Working at a Blockbuster Video during my high school years was great. I got free movies, free popcorn, and I made a lot of new friends along the way.
But Blockbuster was still a job, and the store needed to be staffed, so it was almost impossible for all of us to get together at the same time. In fact, I think this only happened three or four times during my tenure there.
One of those times came in May of 1996 when the store owner decided she was remodeling the store from top to bottom. In order to do so, the owner told us she was closing the store for two days. But the cool thing was she paid us for those days, so nobody was losing any hours. The entire staff was shocked but thankful at her gesture. Me though, I was just happy I wouldn’t be getting home at 1:30 in the morning for a change.
Anyways, with so much time off, our manager thought it would be nice if we all hung out or went out somewhere. After talking with people, it was decided we should go see a movie and then grab lunch somewhere. To this day I don’t know who decided we should see “Flipper” instead of going to see “Twister,” “Executive Decision” or any of the other possible options at the time. But no, we ended up seeing a movie about a boy and his magical dolphin.
“Flipper” was inspired by the original 1963 movie and the later TV series from that decade. I don’t remember the original movie, but my mother made me watch re-runs of the show when I was a kid. The 1996 film starred Paul Hogan and Elijah Wood, and the plot revolves around a boy who has to spend the summer with his uncle, who lives on the Florida Gold Coast.
Uncle Porter (Paul Hogan) is a free spirit who runs a fishing boat; flirts with Kathy, a local shopkeeper and former marine biologist (Chelsea Field), and blow-torches Spaghetti for dinner. Elijah Wood plays Sandy, a Chicago teenager who sees his mom sending him to Florida as a punishment. From the moment he gets to his uncle Porter’s, he expects this would be another boring summer. But that changes when he encounters a dolphin whom he names Flipper and with whom he forms a friendship.
Aside from Flipper, Sandy also becomes friends with Kim (Jessica Wesson), a cute girl about his age who is always hanging around on the beach. There’s also Marvin (Jason Fuchs), Kathy’s big-eyed little nerd of a son who turns out to be a super whiz at creating stuff. And finally, there’s Sheriff Buck (Isaac Hayes–yes, THE Isaac Hayes), who isn’t very friendly or nice to Porter or Flipper. But he’s only trying to do his job I suppose.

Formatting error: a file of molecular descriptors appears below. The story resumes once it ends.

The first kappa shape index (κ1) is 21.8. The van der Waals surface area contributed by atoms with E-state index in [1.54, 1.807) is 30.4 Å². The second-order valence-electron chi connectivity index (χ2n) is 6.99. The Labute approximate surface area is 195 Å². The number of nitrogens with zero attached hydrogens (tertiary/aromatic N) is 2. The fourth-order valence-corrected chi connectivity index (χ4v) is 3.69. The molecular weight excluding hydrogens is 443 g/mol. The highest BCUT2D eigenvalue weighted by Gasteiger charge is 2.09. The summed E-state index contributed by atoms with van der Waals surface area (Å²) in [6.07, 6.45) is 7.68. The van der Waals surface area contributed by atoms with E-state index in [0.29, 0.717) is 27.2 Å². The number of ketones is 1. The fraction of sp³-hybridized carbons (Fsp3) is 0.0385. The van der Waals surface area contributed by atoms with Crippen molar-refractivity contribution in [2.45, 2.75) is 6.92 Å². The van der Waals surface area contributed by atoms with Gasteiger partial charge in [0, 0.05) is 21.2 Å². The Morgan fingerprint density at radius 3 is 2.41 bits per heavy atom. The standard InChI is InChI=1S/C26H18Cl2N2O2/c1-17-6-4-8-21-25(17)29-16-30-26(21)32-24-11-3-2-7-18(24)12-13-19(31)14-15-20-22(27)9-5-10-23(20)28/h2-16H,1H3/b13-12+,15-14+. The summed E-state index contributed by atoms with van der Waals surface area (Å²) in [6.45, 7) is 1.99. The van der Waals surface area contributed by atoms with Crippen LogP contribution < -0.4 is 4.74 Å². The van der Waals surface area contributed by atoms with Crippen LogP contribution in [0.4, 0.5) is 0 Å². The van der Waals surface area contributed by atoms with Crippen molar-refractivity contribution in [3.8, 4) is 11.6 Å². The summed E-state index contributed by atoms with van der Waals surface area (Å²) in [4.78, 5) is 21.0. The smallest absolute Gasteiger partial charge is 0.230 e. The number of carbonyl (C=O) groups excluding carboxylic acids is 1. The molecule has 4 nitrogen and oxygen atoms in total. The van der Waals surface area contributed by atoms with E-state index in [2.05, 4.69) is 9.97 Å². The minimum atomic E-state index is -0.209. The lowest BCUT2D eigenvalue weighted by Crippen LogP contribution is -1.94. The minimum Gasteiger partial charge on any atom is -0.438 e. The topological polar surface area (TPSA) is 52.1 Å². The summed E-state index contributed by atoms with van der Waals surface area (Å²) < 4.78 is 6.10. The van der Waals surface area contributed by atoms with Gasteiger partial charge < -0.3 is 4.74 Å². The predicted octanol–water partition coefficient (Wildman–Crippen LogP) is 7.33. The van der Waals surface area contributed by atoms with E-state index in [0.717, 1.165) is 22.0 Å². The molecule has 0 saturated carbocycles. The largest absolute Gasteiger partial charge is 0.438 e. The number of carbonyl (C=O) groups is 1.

To give you an idea of how uninterested I was in the movie they day we saw it, later during dinner, I made a comment about them being in the Caribbean. My manager Jen said it wasn’t the Caribbean, the movie took place in Florida. So I said something about Paul Hogan leaving his son to go fishing. That’s when Jen chimed in again to let me know Hogan was Sandy’s uncle. But for the life of me, I couldn’t remember Elijah Wood ever calling him “uncle.”
The one thing I remembered clearly was the canisters of hazardous material the villain was dumping into the sea. I know it was hazardous material because it said so in large letter across each container. What I don’t remember is if the bad guy faced justice or not, or even if the damage could be undone. At the very least it would have been a long clean up, but as far as I can remember, everyone was happy at the end of the movie like nothing had happened below the surface.
The only good thing I can say about “Flipper” is that the dolphin scenes were done pretty well. I’m sure a tong of it was done with a real dolphin, but a few shots most have been with animatronics. But I couldn’t tell the difference, to swell done by whoever did the special effects on Flippy.
Oh yeah, as I started putting this post together I seemed to remember Jessica Alba being in this movie. Well, I was right and wrong. Alba did appear in “Flipper,” but not in the movie, but in a tv reboot that aired around the same time. She played a character named Maya Graham for two of the show’s four seasons. So now you know, and knowing is half the battle.
Reboots are all the rage these days, both on tv and in film. But it’s nothing new in entertainment, it has been going on for a years. Long before the current trend of rebooting old properties to various degrees of success, Hollywood tried hard to make this idea work in the 1990s with movies like “The Addams Family,” “The Beverly Hillbillies,” and yes, good old “Flipper.”